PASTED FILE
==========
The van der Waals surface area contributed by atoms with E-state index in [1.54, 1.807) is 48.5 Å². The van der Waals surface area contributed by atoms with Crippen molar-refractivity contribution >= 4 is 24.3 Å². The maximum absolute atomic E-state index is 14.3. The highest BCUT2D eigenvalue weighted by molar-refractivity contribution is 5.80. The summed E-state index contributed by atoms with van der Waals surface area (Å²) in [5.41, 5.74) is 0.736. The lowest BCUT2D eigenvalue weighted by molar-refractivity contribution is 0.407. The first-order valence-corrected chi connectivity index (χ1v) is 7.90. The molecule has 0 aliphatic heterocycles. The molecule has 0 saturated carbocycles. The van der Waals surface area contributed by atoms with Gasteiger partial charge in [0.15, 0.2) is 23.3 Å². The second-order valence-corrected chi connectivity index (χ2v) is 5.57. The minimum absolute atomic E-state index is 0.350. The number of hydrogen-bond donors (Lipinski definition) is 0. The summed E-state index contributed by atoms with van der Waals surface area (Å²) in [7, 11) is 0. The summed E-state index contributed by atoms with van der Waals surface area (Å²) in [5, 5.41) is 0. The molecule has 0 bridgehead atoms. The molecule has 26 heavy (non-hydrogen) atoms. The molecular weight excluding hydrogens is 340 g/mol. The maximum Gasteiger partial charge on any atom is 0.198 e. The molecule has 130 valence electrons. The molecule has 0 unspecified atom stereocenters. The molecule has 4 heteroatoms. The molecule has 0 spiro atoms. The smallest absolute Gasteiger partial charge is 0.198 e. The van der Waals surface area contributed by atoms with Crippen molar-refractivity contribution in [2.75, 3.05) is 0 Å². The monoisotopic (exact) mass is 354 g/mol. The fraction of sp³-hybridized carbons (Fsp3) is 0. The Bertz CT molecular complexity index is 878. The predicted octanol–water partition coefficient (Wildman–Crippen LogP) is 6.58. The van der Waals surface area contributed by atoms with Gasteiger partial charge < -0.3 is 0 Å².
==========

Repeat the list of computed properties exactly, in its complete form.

The van der Waals surface area contributed by atoms with E-state index in [1.54, 1.807) is 48.5 Å². The van der Waals surface area contributed by atoms with Crippen molar-refractivity contribution >= 4 is 24.3 Å². The maximum absolute atomic E-state index is 14.3. The highest BCUT2D eigenvalue weighted by molar-refractivity contribution is 5.80. The summed E-state index contributed by atoms with van der Waals surface area (Å²) in [5.41, 5.74) is 0.736. The lowest BCUT2D eigenvalue weighted by molar-refractivity contribution is 0.407. The first-order valence-corrected chi connectivity index (χ1v) is 7.90. The molecule has 0 aliphatic heterocycles. The molecule has 0 saturated carbocycles. The van der Waals surface area contributed by atoms with Gasteiger partial charge in [0.15, 0.2) is 23.3 Å². The second-order valence-corrected chi connectivity index (χ2v) is 5.57. The minimum absolute atomic E-state index is 0.350. The number of hydrogen-bond donors (Lipinski definition) is 0. The summed E-state index contributed by atoms with van der Waals surface area (Å²) in [7, 11) is 0. The summed E-state index contributed by atoms with van der Waals surface area (Å²) in [5, 5.41) is 0. The molecule has 0 bridgehead atoms. The molecule has 26 heavy (non-hydrogen) atoms. The molecular weight excluding hydrogens is 340 g/mol. The maximum Gasteiger partial charge on any atom is 0.198 e. The molecule has 130 valence electrons. The molecule has 0 unspecified atom stereocenters. The molecule has 4 heteroatoms. The molecule has 0 spiro atoms. The smallest absolute Gasteiger partial charge is 0.198 e. The van der Waals surface area contributed by atoms with Crippen molar-refractivity contribution in [2.75, 3.05) is 0 Å². The monoisotopic (exact) mass is 354 g/mol. The fraction of sp³-hybridized carbons (Fsp3) is 0. The Bertz CT molecular complexity index is 878. The predicted octanol–water partition coefficient (Wildman–Crippen LogP) is 6.58. The van der Waals surface area contributed by atoms with Gasteiger partial charge < -0.3 is 0 Å².